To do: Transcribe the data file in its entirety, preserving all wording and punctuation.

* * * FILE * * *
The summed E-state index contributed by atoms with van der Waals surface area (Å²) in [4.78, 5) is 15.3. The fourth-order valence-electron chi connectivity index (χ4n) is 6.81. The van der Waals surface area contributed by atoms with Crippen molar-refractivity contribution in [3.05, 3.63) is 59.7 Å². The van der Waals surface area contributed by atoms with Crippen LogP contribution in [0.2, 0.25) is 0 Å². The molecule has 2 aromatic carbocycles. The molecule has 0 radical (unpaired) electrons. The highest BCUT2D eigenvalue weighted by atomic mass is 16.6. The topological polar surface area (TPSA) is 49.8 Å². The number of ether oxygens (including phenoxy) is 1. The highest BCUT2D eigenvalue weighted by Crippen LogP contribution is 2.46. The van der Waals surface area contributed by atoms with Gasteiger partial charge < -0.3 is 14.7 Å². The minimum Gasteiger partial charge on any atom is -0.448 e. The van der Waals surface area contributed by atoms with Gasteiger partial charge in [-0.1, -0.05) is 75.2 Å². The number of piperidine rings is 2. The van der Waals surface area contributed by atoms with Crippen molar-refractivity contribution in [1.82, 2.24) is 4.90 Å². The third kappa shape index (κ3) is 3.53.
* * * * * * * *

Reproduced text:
The summed E-state index contributed by atoms with van der Waals surface area (Å²) in [4.78, 5) is 15.3. The fourth-order valence-electron chi connectivity index (χ4n) is 6.81. The van der Waals surface area contributed by atoms with Crippen molar-refractivity contribution in [3.05, 3.63) is 59.7 Å². The van der Waals surface area contributed by atoms with Crippen LogP contribution in [0.2, 0.25) is 0 Å². The molecule has 2 aromatic carbocycles. The molecule has 0 radical (unpaired) electrons. The highest BCUT2D eigenvalue weighted by atomic mass is 16.6. The topological polar surface area (TPSA) is 49.8 Å². The number of ether oxygens (including phenoxy) is 1. The highest BCUT2D eigenvalue weighted by Crippen LogP contribution is 2.46. The van der Waals surface area contributed by atoms with Gasteiger partial charge < -0.3 is 14.7 Å². The minimum Gasteiger partial charge on any atom is -0.448 e. The van der Waals surface area contributed by atoms with Gasteiger partial charge in [-0.1, -0.05) is 75.2 Å². The number of piperidine rings is 2. The van der Waals surface area contributed by atoms with Crippen molar-refractivity contribution in [1.82, 2.24) is 4.90 Å². The third kappa shape index (κ3) is 3.53.